Properly installed and maintained rooftop equipment can be a great way to optimize otherwise unusable space – but the “properly installed and maintained” part is critical. Every component – the equipment, the roof supports, and the bases – has to work together the way it’s supposed to. Here’s what you need to know to make your roof supports an asset rather than a liability.
1. Don’t Use Makeshift Supports
Effective, safe roof supports take just as much engineering as any other part of your building. It’s essential that each support be optimized for things like the type of rooftop surface, the weight the support will bear, predictable contraction and expansion, wind, and other conditions, both foreseeable and unplanned. While budget constraints are a very real part of the job, makeshift supports – like an overturned bucket or a stack of bricks – will inevitably fail, and the costs will be much greater than if you had done the job right to start with.
2. Do Properly Prepare the Surface of The Roof
When you’re talking about equipment that weighs hundreds, if not thousands, of pounds, a few pebbles might not seem like a big deal. But when you put a rooftop support on top of gravel, leaves, or other debris, that support is inherently unstable. A few unswept pieces of gravel means that your expensive equipment is ultimately resting on that gravel, not on the roof supports or its base. Just go ahead and take a few minutes to clean the roof surface.
3. Do Proper Level Bases
A base that is unleveled is a base that is unstable. It doesn’t get much simpler than that. If the base isn’t level, the support and the equipment on it will sway and rock in the wind. That creates a couple of problems. First, it can puncture the surface of your roof. Second, it can dump all of that expensive equipment right onto your rooftop, damaging both the roof and the equipment.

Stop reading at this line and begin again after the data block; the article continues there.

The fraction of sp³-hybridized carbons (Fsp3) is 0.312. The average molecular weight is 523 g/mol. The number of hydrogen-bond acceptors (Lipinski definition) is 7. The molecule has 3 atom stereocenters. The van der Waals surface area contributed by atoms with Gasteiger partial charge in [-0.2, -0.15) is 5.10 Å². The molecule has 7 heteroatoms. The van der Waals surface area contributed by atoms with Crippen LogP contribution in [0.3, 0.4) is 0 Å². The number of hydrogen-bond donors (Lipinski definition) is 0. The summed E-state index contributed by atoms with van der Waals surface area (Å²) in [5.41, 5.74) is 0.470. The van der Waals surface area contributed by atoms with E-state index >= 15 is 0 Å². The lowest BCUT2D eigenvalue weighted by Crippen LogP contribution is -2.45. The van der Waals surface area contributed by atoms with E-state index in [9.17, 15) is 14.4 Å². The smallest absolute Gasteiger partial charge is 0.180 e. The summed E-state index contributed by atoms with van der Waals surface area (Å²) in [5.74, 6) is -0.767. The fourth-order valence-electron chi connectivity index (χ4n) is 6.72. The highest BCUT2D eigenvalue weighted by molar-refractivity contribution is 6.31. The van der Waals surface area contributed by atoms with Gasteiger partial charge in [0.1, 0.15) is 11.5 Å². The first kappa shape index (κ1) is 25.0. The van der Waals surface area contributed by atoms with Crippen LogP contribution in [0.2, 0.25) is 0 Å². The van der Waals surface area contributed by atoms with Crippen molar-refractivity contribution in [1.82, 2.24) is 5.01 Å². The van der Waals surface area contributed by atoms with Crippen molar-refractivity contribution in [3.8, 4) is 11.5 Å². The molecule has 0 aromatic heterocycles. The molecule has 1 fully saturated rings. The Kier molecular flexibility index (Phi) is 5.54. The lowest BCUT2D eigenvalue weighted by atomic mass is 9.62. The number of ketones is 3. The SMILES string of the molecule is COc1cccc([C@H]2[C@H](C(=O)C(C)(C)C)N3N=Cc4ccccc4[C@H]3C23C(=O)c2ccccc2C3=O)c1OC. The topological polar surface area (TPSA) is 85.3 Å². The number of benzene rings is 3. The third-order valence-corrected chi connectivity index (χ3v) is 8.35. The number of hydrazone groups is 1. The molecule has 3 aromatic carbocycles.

4. Do Know When You Need Extra Support
Even the best rooftop supports can’t make up for an inadequate roof. If you want to install extremely heavy equipment on your roof, you might need to place the bases on top of joists for added support. It’s far better to err on the side of caution, so consult with a building engineer if you’re not sure whether the roof can support the equipment you’re planning to install.
5. Do Attach the Base to The Roof
Some pieces of equipment – like equipment that vibrates a lot or that is top-heavy (and, therefore, vulnerable to the wind and seismic activity) – need to be secured to the rooftop according to engineered designed code requirements for the local area. That requires some advance planning. If you’re going to secure the support with bolts, you’ll have to know whether there’s enough clear space to insert a bolt, and you’ll also need to make sure you can access the roof from the inside. You’ll also need to consider whether you can drill holes without causing leaks. And, if you’re going to use an adhesive, you have to make sure the adhesive is right for the rooftop surface.
6. Don’t Install Roof Supports Without Considering Maintenance
Some roof supports and equipment require more maintenance than others. If you’re securing a support with bolts, for example, you’ll have to do regular inspections to look for things like the degradation of bases and loosening bolts. If it’s going to require a lot of maintenance, consider installing rooftop walkways – and safety rails if the equipment will be near an edge.
Successfully using your rooftop space for important equipment isn’t hard. In fact, it comes down to some pretty simple truths of physics. That’s the neat thing about science – it is what it is. If you pay attention to the science behind rooftop supports and equipment, both your roof and the equipment on it should have a long and healthy life.